Violeta Parra

Standard

When most folks think of Chilean artists, Pablo Neruda of course pops to mind, but frequently nobody else gets in there. He won the Nobel Prize for Literature in 1971. 26 years before him in 1945, Chilean poet and author Gabriela Mistral also won the Nobel Prize. I’ll get back to them at a later date. In addition to these writers, Victor Jara and Violeta Parra are two extremely important musicians who have come to embody Chile in a way. For me and many others, these four individuals have become emblematic of 20th century Chilean artists. Their songs are simply stunning and the lyrics get me every time. They sing of life, love, labor and justice to name a few themes.

Violeta Parra is one of the, if not the most influential and important folk musician this nation has produced. She was born in the south, in the rural Chillán area to musical parents. She began singing with her siblings at a young age. One of her brothers, Nicanor Parra, is also a writer nominated for a Nobel a number of times. Anyhow, when she was young she began to travel around the countryside and collect folk tales and stories, and eventually, to record them at home and abroad. She spent a lot of time traveling and living in France, Chile and elsewhere in Europe. She has quite a collection of plastic arts with a large following. I personally find her visual art somewhat painful to look at. Childlike and honest, but with colors that make me sick to my stomach. Her music, for me, is the best. It is honest, lyrical, simple and beautiful. She led a passionate, and at times sad life. Andrés Wood directed a movie about her life called Violeta Se Fue a Los Cielos, 2011. I do recommend it.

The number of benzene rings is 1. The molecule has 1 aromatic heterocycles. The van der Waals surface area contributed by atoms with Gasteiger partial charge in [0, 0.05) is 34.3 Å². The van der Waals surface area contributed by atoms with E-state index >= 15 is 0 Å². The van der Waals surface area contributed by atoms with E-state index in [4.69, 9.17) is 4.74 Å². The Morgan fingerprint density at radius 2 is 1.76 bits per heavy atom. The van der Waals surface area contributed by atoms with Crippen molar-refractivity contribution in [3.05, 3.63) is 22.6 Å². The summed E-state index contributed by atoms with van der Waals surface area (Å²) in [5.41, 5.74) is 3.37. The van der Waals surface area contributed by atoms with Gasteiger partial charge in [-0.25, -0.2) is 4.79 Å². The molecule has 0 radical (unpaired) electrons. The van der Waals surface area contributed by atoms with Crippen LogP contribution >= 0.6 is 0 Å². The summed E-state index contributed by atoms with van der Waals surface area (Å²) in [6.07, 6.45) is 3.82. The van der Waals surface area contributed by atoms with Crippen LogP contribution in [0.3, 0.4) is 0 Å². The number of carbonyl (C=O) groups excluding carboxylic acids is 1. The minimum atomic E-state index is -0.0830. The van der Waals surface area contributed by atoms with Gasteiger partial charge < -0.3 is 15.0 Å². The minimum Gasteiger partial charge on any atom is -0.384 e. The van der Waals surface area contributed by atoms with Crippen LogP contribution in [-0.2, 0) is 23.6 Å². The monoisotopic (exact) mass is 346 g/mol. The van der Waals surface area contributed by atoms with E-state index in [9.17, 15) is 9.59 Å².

Here is one of my favorite songs by Violeta Parra, Gracias a la Vida (Thanks Be to this Life). Its bittersweet overtone and simple realism are a potent combo. In public if this song is heard, I see Chileans kind of catch their breath, and their eyes dim for a second as they drift off, enveloped in a memory. It has the same effect on me. I’ll translate it soon in case you’d like to see the English version.

Advertisements

Leave a Reply

Fill in your details below or click an icon to log in:

WordPress.com Logo

You are commenting using your WordPress.com account. Log Out / Change )

Twitter picture

You are commenting using your Twitter account. Log Out / Change )

Facebook photo

You are commenting using your Facebook account. Log Out / Change )

Google+ photo

You are commenting using your Google+ account. Log Out / Change )

Connecting to %s